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Happy to talk labor, Ward worries about lockout

Amid the Super Bowl media-day madness — "Justin Bieber or Lady Gaga?" and "Who'll play in the NBA finals?" and "How are you sleeping?" — Pittsburgh Steelers receiver Hines Ward was thrilled to get a chance to weigh in on the NFL's labor uncertainty.

"That," Ward said Tuesday at Cowboys Stadium, "is the biggest thing that needs to be talked about."

Ward finds it hard to believe that a league with about $9 billion in gross revenues this season — and players who make an average salary of nearly $2 million — can't figure out a way to come up with a new collective bargaining agreement.

"It's a bad situation," said Ward, a 13-year veteran.

Owners and players "make way too much money ... to be in the situation to have a lockout," he continued. "That's what's disappointing. I wish some of the guys would speak up about it. I can't make anybody speak up about it. But it's on a lot of guys' minds."

The NFL and union scheduled a formal bargaining session — their first in more than two months — for Saturday in the Dallas area, a day before the Steelers play the Green Bay Packers for the title.

The old CBA expires in early March, and the union expects the league's 32 clubs to lock out the players. Cowboys owner Jerry Jones said Tuesday he thinks the sides might not feel pressure to find a deal until the September start of the 2011 regular season is approaching.

"What counts is: Are we going to be playing in the fall?" Jones said. "I've got 31 riding with me — as far as the owners are concerned — who want to be playing in the fall."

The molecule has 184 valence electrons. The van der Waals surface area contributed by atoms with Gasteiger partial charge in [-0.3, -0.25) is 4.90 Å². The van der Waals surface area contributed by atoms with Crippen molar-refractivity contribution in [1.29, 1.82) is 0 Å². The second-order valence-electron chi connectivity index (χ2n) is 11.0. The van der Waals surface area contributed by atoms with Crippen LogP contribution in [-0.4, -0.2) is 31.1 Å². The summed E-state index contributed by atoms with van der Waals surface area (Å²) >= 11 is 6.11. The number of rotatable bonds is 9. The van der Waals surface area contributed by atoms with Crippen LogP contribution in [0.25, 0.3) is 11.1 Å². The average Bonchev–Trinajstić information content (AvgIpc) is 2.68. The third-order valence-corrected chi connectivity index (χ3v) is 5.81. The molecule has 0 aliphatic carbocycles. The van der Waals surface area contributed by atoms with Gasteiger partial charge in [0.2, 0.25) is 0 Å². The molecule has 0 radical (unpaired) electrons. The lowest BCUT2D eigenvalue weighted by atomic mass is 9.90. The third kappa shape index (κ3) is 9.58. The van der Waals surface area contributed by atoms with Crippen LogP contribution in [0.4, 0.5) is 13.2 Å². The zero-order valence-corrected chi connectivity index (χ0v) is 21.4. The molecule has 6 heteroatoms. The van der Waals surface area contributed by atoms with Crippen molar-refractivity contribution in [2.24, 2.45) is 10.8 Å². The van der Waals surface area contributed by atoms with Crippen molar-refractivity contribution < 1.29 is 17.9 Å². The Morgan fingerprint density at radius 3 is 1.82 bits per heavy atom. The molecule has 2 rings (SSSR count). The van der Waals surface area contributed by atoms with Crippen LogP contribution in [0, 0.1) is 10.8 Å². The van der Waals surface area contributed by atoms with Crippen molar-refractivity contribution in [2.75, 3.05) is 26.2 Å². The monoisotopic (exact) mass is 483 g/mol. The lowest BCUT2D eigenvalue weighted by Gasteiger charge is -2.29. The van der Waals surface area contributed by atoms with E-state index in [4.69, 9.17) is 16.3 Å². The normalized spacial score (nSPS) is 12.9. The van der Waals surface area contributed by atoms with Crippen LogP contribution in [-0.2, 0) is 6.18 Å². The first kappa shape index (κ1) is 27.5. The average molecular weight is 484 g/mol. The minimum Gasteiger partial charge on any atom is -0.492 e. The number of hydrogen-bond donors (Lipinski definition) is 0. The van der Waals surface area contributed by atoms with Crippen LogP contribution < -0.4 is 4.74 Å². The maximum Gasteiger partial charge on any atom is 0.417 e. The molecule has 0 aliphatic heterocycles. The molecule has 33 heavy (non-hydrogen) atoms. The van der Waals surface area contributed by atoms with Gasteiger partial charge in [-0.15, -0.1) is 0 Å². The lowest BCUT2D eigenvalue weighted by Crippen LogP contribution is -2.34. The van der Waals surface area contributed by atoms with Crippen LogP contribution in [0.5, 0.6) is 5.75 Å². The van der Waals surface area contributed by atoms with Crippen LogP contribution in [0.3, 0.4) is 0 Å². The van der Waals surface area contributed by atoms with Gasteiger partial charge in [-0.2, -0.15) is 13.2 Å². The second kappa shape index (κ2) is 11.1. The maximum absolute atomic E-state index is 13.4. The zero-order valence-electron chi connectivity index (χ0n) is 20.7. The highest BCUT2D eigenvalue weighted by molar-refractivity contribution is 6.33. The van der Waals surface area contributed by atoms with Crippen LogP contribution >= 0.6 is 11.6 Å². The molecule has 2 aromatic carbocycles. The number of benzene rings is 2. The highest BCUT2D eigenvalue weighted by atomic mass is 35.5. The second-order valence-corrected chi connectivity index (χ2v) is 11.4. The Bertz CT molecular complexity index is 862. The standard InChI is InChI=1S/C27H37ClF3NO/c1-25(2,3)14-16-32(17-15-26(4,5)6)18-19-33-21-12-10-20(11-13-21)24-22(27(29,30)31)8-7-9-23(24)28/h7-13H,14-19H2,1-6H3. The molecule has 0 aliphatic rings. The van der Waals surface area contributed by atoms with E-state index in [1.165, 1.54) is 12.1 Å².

Steelers safety Ryan Clark agreed with Jones on that point.

"If nothing happens by March, no games will be missed at that point, so they still have time to work to get something done," Clark said. "But I am afraid that games will be missed, and as a guy going into his 10th year, you want to play every game you can."

While there has been little obvious progress in the talks, a ruling came Tuesday in the union's complaint that the league improperly negotiated TV contracts — and both sides claimed victory. Special master Stephen Burbank rejected the union's request that $4 billion in 2011 TV payments to the league be put in escrow in the event of a lockout. He also awarded the union damages from the league because of violations in "the NFL's negotiation of lockout insurance in its contracts with ESPN and NBC."

The union accused the NFL of structuring TV contracts so owners would be guaranteed money even if there were a lockout in 2011 — while not maximizing revenue from other seasons, when income would be shared with players. The union will appeal Burbank's ruling.

Among the key issues in the bargaining: how to split revenues; the league's push to expand the regular season from 16 games to 18; a rookie wage scale; and benefits for retired players.

Ward spoke strongly against an 18-game regular season, saying most players are against that proposal — and questioning why the NFL would want it.

"You know this game is a dangerous game, so if you care, why would you try to add two more dangerous games? ... You're not thinking about the players' safety if you're trying to add two more games," he said.

While several Steelers players were willing to talk about the labor situation, members of the Packers were not eager to address it.

Asked about the possibility of a lockout, Green Bay quarterback Aaron Rodgers, a union representative, replied: "I'm not going to discuss that."

Cornerback Charles Woodson, an alternate union rep, also declined to touch the subject.

Ward, however, didn't mind one bit.

"Hopefully the two sides can get this issue done and move on, because you would hate to not have a (2011) season," he said. "There's no way you can not have a football season, so hopefully something will get done."